An HIV test shows whether you are infected with HIV (human immunodeficiency virus). HIV is a virus that attacks and destroys cells in the immune system. These cells protect your body against disease-causing germs, such as bacteria and viruses. If you lose too many immune cells, your body will have trouble fighting off infections and other diseases.

Antibody Test: This test looks for HIV antibodies in your blood or saliva. Your immune system makes antibodies when you are exposed to bacteria or viruses, like HIV. An HIV antibody test can determine if you have HIV from 3–12 weeks after infection. That’s because it can take a few weeks or longer for your immune system to make antibodies to HIV. You may be able to do an HIV antibody test in the privacy of your home. Ask your health care provider about at-home HIV test kits.

HIV Antigen Test: This test looks for HIV antibodies and antigens in the blood. An antigen is a part of a virus that triggers an immune response. If you’ve been exposed to HIV, antigens will show up in your blood before HIV antibodies are made. This test can usually find HIV within 2–6 weeks of infection. The HIV antibody/antigen test is one of the most common types of HIV tests..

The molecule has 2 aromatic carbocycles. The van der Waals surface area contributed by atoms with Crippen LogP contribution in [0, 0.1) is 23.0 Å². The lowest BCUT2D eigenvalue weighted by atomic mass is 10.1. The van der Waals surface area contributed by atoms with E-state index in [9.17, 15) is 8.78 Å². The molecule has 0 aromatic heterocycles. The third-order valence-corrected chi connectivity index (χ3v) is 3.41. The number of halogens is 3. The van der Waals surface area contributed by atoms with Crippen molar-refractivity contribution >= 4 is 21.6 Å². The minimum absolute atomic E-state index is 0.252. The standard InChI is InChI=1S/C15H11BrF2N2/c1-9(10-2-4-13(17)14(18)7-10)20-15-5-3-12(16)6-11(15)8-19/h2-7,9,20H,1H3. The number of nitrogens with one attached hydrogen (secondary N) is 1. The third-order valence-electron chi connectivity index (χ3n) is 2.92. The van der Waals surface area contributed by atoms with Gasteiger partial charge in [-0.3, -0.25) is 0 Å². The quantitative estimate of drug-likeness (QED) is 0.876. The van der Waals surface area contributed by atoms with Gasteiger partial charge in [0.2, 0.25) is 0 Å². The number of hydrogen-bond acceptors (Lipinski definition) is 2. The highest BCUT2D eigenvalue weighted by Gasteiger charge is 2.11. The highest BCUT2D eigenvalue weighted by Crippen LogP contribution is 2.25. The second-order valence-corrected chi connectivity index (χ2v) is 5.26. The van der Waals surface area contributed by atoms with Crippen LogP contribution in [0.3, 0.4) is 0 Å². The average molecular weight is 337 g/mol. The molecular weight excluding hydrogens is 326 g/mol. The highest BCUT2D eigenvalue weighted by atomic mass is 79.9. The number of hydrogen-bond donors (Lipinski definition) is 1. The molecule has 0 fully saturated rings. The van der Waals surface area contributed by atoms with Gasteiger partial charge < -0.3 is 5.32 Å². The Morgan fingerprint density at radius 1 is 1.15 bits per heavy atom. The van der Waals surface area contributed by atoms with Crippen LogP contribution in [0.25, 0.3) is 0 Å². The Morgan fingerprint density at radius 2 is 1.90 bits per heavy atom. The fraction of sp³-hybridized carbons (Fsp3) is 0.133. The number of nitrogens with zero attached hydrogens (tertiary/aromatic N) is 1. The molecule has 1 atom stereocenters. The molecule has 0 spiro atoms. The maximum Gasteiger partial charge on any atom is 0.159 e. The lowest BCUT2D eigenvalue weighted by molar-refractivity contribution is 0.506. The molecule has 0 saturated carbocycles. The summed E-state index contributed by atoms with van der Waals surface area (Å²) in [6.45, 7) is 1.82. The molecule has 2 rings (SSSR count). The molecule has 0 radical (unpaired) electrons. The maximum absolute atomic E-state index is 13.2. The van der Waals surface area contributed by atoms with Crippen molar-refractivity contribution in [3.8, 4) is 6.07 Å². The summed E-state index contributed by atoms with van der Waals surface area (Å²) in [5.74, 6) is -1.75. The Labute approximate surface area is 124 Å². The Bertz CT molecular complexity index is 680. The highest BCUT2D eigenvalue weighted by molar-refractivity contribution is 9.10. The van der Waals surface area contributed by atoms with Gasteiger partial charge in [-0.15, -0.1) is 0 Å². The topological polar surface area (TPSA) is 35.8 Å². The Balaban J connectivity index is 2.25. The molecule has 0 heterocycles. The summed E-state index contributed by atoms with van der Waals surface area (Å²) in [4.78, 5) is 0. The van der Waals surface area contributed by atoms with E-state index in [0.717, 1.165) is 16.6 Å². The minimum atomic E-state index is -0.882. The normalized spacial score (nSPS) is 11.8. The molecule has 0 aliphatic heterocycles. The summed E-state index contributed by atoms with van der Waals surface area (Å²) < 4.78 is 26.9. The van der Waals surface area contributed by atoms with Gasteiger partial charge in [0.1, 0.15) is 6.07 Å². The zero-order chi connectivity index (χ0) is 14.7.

Menopause

A natural process of aging. The stage when the ovaries completely stop producing reproductive hormones, and there are no monthly periods for consecutive twelve months. No specific medical treatment is necessary. Treatments are aimed at reducing the signs and symptoms.

Osteoporosis

Women are at a greater risk of developing osteoporosis because of the rapid decline in oestrogen levels during menopause. When oestrogen levels decrease, bones lose calcium and other minerals at a much faster rate. As a result a bone loss of approximately 2% per year occurs for several years after menopause. Treatment aims to slow or stop bone loss, and to improve bone density. Medications help improve bone density.

Women and Heart Disease

Women present heart problems differently than men, and since heart disease is the leading cause of death in American women, research on better diagnosis and treatment is vital. Researching conditions such as vascular stiffness, heart valve disease during pregnancy, heart attacks that occur without obstructed coronary arteries, and autoimmune diseases and how they specifically affect the hearts of women will help develop new preventions and treatments.